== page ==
• Understand your Websites Mobile Performance using Google Analytics

    26th June 2013

    Mobile websites have been a buzz topic for some time now, but with the recent growth in Responsive Web Design, the mobile topic seems to have gone to a new level. So has the variety of questions related to the development of a mobile site. Should you have one? Should you not? How should it be built? What devices should you target? Will it all be worth it?

    It’s hard to avoid buzz topics. It’s particularly hard to do so with discussions around mobile because, whether you’re technical minded or not, you can still see that most people are walking around staring at a smartphone – so you understand it is probably important, and something that will need addressed at some point.

    One of the best places to start your decision making process is simply to better understand how your website currently performs on mobile devices. Appreciate the buzz, and understand that it’s something that will probably have to be addressed, but use the data already at your fingertips to allow for some objective input and prioritisation of importance.

    Google Analytics Mobile Reports

    Segmentation and Custom Reports within Google Analytics allow you to see Mobile user activity in a wide variety of forms, but for now we’ll focus on an easy to use (though under-used!) report that all Google Analytics users have access to: The Audience Mobile report.

    To find it, simply login to your Analytics account, click Reporting in the orange bar across the top of the page, then click on the Audience tab in the left menu. Once clicked, you’ll see the Mobile sub menu. Select it, and then the resulting Overview option.

    Mobile Overview Report

    You should now be looking at a report similar to this:

    Mobile Users

    Mobile Users Report from Google Analytics

    It’s a simple comparison of data between those who visited your site via a mobile device, and those who used a non mobile device. The main stats in this report are similar to those in most other Analytics reports – Visits, Pages per visit, Visit duration, New Visits and Bounce rate.

    Goal & eCommerce Options

    Goal & eCommerce Options

    You also get options (just above the chart) to view Goal & eCommerce information for both mobile and non-mobile audiences.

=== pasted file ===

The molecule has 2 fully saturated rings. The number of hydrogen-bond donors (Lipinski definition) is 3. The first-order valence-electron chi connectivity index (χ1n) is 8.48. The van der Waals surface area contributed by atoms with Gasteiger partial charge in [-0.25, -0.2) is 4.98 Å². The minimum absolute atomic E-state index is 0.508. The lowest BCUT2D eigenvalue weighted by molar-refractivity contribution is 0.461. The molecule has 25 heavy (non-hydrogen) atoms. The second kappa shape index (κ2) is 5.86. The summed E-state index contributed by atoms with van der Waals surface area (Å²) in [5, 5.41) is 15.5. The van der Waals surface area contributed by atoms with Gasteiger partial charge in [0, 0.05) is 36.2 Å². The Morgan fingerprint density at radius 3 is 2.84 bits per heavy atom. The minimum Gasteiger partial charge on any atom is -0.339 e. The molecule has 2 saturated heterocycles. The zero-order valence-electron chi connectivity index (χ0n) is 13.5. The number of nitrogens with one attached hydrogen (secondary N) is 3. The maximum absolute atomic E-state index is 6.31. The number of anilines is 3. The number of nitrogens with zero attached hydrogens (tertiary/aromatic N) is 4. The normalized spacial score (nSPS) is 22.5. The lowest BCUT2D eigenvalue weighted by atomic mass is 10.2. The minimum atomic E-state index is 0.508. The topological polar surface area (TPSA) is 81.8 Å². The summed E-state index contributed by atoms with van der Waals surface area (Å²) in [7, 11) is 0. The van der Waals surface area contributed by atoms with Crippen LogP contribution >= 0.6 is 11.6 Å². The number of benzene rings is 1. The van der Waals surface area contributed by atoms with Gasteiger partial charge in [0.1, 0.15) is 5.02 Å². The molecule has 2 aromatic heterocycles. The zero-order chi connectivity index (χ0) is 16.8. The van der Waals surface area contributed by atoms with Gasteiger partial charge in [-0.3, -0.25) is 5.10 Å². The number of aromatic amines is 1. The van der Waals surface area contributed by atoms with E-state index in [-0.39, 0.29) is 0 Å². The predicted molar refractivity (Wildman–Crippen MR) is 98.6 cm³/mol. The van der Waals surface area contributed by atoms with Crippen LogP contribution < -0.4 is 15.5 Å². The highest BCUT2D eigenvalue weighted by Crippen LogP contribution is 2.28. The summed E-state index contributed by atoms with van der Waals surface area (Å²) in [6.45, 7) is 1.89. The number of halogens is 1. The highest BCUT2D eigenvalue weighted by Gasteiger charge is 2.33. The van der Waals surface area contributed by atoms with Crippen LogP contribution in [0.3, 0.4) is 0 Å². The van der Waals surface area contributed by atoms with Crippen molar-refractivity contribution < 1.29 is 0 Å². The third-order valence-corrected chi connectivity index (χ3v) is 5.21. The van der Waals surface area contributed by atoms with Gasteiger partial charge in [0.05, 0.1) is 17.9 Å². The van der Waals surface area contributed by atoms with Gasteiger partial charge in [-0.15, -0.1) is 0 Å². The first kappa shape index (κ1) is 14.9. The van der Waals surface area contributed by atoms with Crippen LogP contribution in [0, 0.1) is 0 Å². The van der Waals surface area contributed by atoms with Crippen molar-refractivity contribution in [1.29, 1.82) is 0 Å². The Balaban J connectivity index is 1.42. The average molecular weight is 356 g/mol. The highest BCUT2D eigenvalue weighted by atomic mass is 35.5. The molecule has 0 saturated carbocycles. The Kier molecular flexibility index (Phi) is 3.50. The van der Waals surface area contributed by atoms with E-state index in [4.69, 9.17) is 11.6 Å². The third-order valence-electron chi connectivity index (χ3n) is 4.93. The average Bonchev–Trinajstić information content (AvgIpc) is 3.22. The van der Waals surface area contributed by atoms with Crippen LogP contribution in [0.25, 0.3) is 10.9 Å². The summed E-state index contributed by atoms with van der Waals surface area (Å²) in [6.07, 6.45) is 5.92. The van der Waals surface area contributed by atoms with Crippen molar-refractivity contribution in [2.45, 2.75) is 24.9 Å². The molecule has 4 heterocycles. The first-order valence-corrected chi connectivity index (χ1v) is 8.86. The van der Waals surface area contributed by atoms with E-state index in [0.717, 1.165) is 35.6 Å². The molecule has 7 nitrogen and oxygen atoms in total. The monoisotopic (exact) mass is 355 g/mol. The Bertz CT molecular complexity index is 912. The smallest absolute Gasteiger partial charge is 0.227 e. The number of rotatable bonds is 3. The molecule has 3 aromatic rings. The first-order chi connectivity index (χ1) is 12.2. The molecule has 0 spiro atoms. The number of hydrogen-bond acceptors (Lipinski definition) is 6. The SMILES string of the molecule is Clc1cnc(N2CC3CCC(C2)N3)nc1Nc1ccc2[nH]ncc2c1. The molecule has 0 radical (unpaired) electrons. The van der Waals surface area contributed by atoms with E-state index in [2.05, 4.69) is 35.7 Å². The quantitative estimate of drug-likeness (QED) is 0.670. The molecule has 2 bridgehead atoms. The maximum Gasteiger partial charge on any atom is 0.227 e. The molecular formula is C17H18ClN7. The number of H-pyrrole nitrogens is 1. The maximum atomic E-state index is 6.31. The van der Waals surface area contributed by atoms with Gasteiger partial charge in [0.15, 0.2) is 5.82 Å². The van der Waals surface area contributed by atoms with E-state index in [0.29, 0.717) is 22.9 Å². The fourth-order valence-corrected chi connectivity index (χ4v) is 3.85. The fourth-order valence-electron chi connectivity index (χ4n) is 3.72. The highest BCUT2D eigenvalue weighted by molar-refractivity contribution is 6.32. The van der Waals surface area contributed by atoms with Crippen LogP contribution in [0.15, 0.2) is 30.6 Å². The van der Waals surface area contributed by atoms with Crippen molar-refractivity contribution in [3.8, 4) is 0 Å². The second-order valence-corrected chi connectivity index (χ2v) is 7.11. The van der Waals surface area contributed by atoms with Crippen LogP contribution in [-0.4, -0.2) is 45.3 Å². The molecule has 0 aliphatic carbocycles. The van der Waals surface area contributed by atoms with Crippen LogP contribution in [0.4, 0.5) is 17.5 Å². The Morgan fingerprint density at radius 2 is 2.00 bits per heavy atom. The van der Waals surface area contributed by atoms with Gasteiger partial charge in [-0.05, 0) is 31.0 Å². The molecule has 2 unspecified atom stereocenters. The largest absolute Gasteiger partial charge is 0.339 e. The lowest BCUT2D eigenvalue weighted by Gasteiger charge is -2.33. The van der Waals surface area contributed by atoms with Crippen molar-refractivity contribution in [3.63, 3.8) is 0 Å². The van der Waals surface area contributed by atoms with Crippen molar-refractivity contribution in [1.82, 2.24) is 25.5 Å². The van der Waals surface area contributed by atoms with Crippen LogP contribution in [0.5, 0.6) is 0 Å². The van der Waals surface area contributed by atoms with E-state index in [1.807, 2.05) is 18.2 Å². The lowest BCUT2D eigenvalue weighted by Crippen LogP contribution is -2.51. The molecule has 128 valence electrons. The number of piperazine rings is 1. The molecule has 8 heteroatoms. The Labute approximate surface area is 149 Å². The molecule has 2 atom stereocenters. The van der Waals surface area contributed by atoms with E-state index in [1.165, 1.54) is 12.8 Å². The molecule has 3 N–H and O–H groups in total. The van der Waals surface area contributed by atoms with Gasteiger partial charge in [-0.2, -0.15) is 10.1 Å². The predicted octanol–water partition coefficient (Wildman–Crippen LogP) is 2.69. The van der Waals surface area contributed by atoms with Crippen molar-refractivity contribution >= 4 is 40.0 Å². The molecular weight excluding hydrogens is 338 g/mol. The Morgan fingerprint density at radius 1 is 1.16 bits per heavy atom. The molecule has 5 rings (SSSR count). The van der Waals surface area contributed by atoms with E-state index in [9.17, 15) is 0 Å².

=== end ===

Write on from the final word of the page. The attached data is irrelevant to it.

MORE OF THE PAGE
The above screenshot is a good example of what can be understood about your site on mobile devices. For instance, we can see in the measured time frame of this example, that visit numbers were similar for mobile and non-mobile. However, we can also see that those coming from a mobile device spent roughly half as much time on the site and that on average 40% of visitors bounced, compared to 29% from non-mobile devices. This could suggest the site is harder to navigate and read on a mobile site. It’s the same content, so there may be something about usability that’s causing the difference per device.

    More importantly is the comparison of conversions. By clicking the Goal option above the chart, you can compare goal performance between mobile and non-mobile users. In this example, we found that non-mobile users convert at a rate of approx. 6.7%, compared to just 3.4% on mobile devices.

    Mobile Devices Report

    As well as the comparison between mobile and non-mobile, you can also see which mobile devices people are using, which may help you in prioritising the focus of your development.

    The screen below details the devices used by the 174 mobile users in the above report.

    Mobile Devices Report

    Google Analytics Mobile Devices Report

    It’s quite clear here that Apple devices account for the majority of mobile visits, and that iPad and iPhone visit volumes are similar. However, we can again see differences in Time on Site and Bounce Rates. Various factors could be causing the difference, but the most obvious consideration would be the size of screen on each device.

    For info, over the measured time period, there were 27 different mobile devices viewing this website.

    Going Mobile …

    We’ve actually just started working on a responsive development project on the case study site, upgrading it to work fluidly with different mobile devices. The general design will remain exactly the same. The only difference will be the layout on mobile devices. On the current version, users have to zoom in to read the content and the navigation is difficult to use. On the upgraded version, content will exactly match the main site, but areas will move and re-size to allow easy browsing on tablets and smartphones. We’ll post a follow up in a month or so to see if the upgrade to a mobile friendly site improves the above figures any!

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